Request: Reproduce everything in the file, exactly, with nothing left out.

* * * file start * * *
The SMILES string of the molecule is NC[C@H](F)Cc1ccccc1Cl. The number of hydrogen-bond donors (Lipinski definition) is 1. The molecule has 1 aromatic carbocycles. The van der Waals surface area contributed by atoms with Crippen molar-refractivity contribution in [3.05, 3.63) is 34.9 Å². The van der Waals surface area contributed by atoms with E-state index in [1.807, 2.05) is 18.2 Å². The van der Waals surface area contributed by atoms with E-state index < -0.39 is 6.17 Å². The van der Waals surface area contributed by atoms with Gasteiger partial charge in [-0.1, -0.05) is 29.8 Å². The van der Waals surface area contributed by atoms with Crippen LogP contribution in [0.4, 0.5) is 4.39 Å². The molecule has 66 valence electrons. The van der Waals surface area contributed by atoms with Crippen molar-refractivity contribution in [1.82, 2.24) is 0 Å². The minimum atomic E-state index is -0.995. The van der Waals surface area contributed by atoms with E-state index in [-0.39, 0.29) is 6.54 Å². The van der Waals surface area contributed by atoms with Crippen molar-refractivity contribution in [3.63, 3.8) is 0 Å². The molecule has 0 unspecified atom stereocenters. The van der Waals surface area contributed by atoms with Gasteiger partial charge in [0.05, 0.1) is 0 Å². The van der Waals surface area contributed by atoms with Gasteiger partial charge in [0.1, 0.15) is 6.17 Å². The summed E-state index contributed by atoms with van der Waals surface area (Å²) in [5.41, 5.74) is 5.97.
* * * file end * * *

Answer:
The SMILES string of the molecule is NC[C@H](F)Cc1ccccc1Cl. The number of hydrogen-bond donors (Lipinski definition) is 1. The molecule has 1 aromatic carbocycles. The van der Waals surface area contributed by atoms with Crippen molar-refractivity contribution in [3.05, 3.63) is 34.9 Å². The van der Waals surface area contributed by atoms with E-state index in [1.807, 2.05) is 18.2 Å². The van der Waals surface area contributed by atoms with E-state index < -0.39 is 6.17 Å². The van der Waals surface area contributed by atoms with Gasteiger partial charge in [-0.1, -0.05) is 29.8 Å². The van der Waals surface area contributed by atoms with Crippen LogP contribution in [0.4, 0.5) is 4.39 Å². The molecule has 66 valence electrons. The van der Waals surface area contributed by atoms with Crippen molar-refractivity contribution in [1.82, 2.24) is 0 Å². The minimum atomic E-state index is -0.995. The van der Waals surface area contributed by atoms with E-state index in [-0.39, 0.29) is 6.54 Å². The van der Waals surface area contributed by atoms with Crippen molar-refractivity contribution in [3.63, 3.8) is 0 Å². The molecule has 0 unspecified atom stereocenters. The van der Waals surface area contributed by atoms with Gasteiger partial charge in [0.05, 0.1) is 0 Å². The van der Waals surface area contributed by atoms with Gasteiger partial charge in [0.1, 0.15) is 6.17 Å². The summed E-state index contributed by atoms with van der Waals surface area (Å²) in [5.41, 5.74) is 5.97.